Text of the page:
Culture is what you celebrate. Rituals are the tools you use to shape culture.
Yet very few of us think much about ritual design.
A standard piece of software development practice that many teams let lapse, or merely let lapse into being sub-optimal is “Friday wins”, sometimes called sprint demos or sprint reviews. But you can take what can be a flaccid and repetitive meeting and make it a valuable ritual by grounding it in values.
This came up in a conversation with a team recently, and rather than save the thoughts for a “grand theory of ritual” post, I’m experimenting with just sharing quick notes.
When I’m designing Friday Wins here are the handful of values I’m thinking about in my ritual design:
Learning oriented - learning oriented cultures look forward to and eagerly participate in reviews. If your team dreads postmortems, or has lackluster end of sprint reviews, likely you aren’t facilitating a learning oriented culture. Rather than saving reflection for when something has gone wrong, make the cadence of a weekly Commit-Reflect cycle the heart of your software process, and make reflection a thing to look forward to.
Call it “Friday Wins” vs “Sprint Review”.
Organizational awareness - the insight that you can’t predict who needs what information in a complex system drove NASA’s original “systems management” insight, and most high performing technology organizations since. (see also Team of Teams). Friday Wins should be maximizing for ambient awareness and chance encounters.
Don’t silo wins by team. Invite the largest number of people who can reasonable attend. Invest in making attendance easy (support for remotes, no meeting policies, etc).
Shipping - if you’ve worked on one of my teams you know that I believe that a relentless focus on shipping is primary driver of team effectiveness. Shorter cycle times have been shown to lead to both higher productivity and higher happiness. Value and learning are both primarily captured only after a project is finished. Confidence is gained most quickly in production. etc etc. If shipping is one of your values, center it in in your rituals.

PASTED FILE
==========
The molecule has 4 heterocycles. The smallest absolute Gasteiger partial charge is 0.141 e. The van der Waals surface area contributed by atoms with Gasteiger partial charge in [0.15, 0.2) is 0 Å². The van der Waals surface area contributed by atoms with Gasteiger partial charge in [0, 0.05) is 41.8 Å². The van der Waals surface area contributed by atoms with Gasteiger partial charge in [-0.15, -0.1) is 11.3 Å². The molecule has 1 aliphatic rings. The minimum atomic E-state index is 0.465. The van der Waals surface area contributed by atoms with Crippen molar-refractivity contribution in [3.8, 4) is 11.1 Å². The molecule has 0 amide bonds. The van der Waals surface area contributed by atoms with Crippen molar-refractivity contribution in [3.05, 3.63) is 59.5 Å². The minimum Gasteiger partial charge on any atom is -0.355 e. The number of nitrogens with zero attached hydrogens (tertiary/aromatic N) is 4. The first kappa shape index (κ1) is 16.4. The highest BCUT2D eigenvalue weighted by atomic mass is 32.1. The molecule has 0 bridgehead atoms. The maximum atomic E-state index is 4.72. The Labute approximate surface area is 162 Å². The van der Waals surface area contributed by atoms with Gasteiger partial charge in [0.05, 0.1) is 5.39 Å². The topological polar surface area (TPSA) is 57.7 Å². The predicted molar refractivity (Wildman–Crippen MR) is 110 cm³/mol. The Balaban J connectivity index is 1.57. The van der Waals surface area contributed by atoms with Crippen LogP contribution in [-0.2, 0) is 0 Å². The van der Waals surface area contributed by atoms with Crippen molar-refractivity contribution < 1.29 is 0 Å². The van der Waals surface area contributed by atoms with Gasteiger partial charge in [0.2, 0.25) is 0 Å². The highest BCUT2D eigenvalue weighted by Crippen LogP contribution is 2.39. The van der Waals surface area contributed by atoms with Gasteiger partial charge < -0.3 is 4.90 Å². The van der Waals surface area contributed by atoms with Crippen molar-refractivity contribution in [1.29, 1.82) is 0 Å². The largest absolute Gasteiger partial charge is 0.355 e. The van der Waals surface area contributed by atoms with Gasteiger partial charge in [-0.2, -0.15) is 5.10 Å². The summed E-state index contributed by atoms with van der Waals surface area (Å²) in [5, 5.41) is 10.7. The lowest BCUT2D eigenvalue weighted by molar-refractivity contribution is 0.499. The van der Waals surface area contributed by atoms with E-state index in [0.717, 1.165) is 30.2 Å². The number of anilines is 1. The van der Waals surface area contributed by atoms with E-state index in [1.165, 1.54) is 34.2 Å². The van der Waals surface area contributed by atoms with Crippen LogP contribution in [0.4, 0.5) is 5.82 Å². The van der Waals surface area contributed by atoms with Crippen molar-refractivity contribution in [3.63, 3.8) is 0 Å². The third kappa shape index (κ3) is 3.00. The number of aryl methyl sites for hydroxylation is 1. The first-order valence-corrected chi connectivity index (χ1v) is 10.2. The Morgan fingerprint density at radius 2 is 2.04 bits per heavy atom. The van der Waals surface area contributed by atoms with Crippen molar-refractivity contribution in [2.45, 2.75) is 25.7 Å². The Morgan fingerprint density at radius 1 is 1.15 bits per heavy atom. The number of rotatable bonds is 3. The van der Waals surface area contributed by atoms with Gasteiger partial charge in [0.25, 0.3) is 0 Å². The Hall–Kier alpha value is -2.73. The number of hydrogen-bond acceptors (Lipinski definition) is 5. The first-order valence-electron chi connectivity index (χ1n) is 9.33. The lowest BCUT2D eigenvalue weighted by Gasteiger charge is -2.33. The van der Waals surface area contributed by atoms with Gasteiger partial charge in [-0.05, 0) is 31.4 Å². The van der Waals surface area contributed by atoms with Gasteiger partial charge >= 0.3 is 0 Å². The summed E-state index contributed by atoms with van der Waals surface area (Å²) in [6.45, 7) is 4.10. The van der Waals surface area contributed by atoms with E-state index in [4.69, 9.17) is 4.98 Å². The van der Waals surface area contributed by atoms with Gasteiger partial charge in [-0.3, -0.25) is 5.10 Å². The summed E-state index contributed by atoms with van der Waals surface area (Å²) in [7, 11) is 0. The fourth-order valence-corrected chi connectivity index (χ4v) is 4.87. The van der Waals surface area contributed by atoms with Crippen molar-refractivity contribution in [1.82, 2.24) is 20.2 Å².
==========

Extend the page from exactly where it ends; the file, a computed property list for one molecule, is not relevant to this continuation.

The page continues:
No presenting work at wins that’s almost done, almost done waiting for a PR, will be merged to master next, is merged to master but hasn’t been deployed. Wins need to align with your values.
Modern software is cross functional - graphs count as wins, UIs count as wins, analysis of customer request behavior counts as win, a new training module rolled out to the company counts as win.
How software is made is important (part 1) - most modern companies can only succeed when there is a high degree of mutual respect between different disciplines within the company.
One small part of that is Friday Wins including people who aren’t on the software engineering team. (this is a value that is distinct and in addition to Organizational Awareness)
How software is made is important (part 2) - in a “tech company” or “tech led company” the value and limitations of software is generally understood to some degree. As software continues to transform more problem areas it is important that the process of building software is understood and respected (in both its strength and limits). One key building block for this is making sure high prestige individuals outside of engineering demonstrate that they care not only about results but about the process.
Invite the CEO to wins.
Inclusive and high energy - this is a weekly celebration. We have rules (time limits, only things in production, etc) but it should be something people look forward to. (or you should burn it down). That means both everyone should have a way to participate, even if you didn’t have a “win” this week, and that everyone should be expected to participate, and that as a leader you need to make that a thing people look forward to.
Have an alternative method for playing e.g. show a win or answer a weekly “icebreaker” like question.
Be prepared to draw folks out who don’t recognize their own wins, and occasionally be prepared to put the win in the larger context of the goals.
These are the things that I think about when I’m designing an end of week ritual. A lot of these values will bubble up in other rituals I design (like LPORs, a mid-week review of launching projects).
The point isn’t that this is how to design your sprint reviews, the point is be intentional in how you design your rituals.